Rule 44.2 begins with “After getting well clear of other boats as soon after the incident as possible…”. This is a very important and often overlooked clause. You cannot choose when to take a penalty. You must take it as soon as you are able, not when it becomes convenient. If you happen to be surrounded by other boats at the time of the incident, you must immediately “get well clear”. If that means you have to stop your boat and let everybody else pass you, then that is what you must do. You can’t sail along waiting for other boats to tack, gybe, or otherwise clear away.How to Take a Penalty
Rule 44.2 continues with “…a boat takes a One-Turn or Two-Turns Penalty by promptly making the required number of turns in the same direction, each turn including one tack and one gybe”. A penalty turn need not be a full 360 degrees, but it must be enough to include a tack and a gybe (in either order). When two turns are taken, they must be in the same direction. You cannot tack, tack back, and gybe twice. The sequence must be tack-gybe-tack-gybe or gybe-tack-gybe-tack. The turns must be done “promptly”, which means without delay.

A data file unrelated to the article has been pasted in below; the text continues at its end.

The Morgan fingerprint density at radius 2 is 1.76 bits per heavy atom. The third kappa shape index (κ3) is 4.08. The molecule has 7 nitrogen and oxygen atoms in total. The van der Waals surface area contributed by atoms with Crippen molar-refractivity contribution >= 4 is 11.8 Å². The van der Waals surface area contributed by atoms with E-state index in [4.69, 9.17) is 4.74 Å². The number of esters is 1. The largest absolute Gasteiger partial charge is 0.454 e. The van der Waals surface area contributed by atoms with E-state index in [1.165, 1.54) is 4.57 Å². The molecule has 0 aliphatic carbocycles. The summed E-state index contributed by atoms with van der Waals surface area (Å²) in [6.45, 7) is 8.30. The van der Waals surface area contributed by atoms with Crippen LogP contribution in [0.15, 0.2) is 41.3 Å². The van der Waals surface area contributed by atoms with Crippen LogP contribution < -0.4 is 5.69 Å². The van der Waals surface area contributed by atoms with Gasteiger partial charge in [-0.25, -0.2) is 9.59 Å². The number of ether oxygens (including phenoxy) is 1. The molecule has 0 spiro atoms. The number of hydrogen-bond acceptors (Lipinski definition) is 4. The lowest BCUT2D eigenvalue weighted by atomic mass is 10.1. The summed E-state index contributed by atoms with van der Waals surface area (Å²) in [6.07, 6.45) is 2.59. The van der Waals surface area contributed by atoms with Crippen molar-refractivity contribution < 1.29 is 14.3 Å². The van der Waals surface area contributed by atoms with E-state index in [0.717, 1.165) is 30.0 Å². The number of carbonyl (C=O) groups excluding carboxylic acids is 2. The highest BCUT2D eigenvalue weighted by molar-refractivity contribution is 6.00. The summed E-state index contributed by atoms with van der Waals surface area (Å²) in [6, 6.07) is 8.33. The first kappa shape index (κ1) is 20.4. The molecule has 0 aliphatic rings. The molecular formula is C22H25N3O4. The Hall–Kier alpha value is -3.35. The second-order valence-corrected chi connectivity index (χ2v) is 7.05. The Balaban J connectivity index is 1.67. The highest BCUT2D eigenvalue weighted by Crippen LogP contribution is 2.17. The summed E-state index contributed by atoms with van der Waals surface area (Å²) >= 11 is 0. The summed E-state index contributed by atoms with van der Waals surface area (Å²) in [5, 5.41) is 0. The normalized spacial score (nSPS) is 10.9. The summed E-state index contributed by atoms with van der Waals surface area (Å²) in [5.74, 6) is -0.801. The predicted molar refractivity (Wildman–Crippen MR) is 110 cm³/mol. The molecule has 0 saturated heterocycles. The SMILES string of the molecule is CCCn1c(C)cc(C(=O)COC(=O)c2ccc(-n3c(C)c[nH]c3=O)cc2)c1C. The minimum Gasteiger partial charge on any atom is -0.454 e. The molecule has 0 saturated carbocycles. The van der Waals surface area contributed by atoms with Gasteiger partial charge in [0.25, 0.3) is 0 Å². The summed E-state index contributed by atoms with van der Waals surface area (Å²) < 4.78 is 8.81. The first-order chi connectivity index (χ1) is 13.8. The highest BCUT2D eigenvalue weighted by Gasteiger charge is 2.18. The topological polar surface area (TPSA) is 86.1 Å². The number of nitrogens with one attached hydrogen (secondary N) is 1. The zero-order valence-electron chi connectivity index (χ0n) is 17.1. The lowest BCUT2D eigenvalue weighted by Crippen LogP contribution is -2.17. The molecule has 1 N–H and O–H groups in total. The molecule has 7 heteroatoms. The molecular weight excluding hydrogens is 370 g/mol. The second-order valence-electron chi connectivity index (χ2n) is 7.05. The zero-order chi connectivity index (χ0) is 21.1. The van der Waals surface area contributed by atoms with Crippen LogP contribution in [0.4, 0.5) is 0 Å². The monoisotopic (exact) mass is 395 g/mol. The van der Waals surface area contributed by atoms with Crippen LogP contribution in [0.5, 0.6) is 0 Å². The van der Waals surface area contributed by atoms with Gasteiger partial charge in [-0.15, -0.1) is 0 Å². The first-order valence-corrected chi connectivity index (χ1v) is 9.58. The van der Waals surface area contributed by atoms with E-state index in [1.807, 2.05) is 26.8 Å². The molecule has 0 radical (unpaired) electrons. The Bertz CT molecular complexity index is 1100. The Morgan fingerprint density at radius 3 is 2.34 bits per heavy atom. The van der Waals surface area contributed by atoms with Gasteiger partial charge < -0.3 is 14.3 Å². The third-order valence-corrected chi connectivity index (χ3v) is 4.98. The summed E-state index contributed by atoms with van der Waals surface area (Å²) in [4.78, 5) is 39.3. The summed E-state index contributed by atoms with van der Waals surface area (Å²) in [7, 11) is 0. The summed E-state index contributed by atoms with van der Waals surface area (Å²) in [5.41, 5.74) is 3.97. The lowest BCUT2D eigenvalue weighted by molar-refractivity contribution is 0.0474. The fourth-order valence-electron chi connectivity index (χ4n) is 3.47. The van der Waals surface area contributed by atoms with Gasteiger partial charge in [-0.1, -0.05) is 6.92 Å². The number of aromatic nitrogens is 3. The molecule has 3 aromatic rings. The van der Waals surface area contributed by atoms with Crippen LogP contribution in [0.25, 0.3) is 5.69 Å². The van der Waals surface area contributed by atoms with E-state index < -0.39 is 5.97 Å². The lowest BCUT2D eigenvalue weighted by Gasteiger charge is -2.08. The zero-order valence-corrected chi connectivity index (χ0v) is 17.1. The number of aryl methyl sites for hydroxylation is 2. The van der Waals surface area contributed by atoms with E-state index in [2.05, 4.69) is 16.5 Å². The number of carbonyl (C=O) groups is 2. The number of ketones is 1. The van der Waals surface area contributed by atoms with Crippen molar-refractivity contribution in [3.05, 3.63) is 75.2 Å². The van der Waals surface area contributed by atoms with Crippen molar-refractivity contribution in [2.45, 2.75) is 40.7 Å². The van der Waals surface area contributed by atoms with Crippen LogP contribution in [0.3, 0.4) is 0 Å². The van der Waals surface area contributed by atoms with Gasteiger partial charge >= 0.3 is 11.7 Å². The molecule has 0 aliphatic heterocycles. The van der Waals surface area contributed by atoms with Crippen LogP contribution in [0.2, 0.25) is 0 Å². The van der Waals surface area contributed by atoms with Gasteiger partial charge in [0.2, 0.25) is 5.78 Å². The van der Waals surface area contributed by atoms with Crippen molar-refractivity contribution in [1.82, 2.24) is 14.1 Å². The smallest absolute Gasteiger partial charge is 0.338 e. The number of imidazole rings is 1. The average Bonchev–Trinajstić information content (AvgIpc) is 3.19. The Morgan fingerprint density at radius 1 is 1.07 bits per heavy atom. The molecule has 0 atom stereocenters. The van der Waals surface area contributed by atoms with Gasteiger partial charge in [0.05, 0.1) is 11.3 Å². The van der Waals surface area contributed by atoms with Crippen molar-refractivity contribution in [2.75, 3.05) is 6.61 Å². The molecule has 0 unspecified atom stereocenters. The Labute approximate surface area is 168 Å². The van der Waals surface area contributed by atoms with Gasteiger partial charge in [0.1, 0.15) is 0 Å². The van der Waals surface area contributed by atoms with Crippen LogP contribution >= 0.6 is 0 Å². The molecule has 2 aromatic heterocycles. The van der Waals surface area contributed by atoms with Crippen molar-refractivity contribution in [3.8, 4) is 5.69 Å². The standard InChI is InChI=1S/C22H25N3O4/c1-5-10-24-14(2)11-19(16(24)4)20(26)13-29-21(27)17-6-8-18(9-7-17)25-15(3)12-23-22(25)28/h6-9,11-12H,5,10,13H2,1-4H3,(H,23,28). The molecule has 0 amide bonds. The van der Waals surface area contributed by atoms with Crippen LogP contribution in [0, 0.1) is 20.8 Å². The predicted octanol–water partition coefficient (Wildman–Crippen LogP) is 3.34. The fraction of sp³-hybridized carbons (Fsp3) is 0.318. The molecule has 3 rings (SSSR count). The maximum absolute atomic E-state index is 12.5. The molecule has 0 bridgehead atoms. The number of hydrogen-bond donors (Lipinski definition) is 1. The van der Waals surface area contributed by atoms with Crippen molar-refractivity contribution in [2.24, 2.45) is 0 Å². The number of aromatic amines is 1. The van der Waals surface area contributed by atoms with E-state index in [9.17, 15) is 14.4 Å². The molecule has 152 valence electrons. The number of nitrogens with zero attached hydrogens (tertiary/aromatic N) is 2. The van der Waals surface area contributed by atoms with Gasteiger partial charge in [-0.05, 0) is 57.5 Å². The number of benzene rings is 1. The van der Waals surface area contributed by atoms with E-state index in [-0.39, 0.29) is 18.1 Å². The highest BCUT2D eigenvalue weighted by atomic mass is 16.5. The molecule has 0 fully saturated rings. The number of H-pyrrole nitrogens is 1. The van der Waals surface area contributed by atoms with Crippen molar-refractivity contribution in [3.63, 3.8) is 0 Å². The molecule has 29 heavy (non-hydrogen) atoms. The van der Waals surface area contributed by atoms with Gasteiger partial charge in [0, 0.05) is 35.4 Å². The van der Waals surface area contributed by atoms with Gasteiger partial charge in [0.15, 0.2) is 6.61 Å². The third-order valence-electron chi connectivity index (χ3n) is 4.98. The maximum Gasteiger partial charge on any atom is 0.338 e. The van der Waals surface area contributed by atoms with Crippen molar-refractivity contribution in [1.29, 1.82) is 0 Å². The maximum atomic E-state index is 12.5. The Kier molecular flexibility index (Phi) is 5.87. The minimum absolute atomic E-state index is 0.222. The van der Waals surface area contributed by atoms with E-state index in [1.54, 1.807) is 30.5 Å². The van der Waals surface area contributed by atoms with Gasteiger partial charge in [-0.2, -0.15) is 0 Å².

You might wonder how it is possible to take a penalty turn that is less than 360 degrees. Here is a diagram illustrating one. The boat below touches a windward mark while passing it on the required side and then takes a penalty turn.
At position 1, the boat touches the mark, breaking rule 31. She immediately gets well clear by sailing to position 3. She then takes a turn consisting of a tack (position 4) and a gybe (position 8) in the same direction. Although she continues to turn until position 9 (a 270 degree turn), her penalty was actually completed at position 8 (after turning only 225 degrees).Penalties at the Start and Finish
Note that if you foul a boat (or touch a mark) between the preparatory signal and the starting signal, you don’t have to wait to take your penalty. You can - and indeed you must - do your turn(s) right away.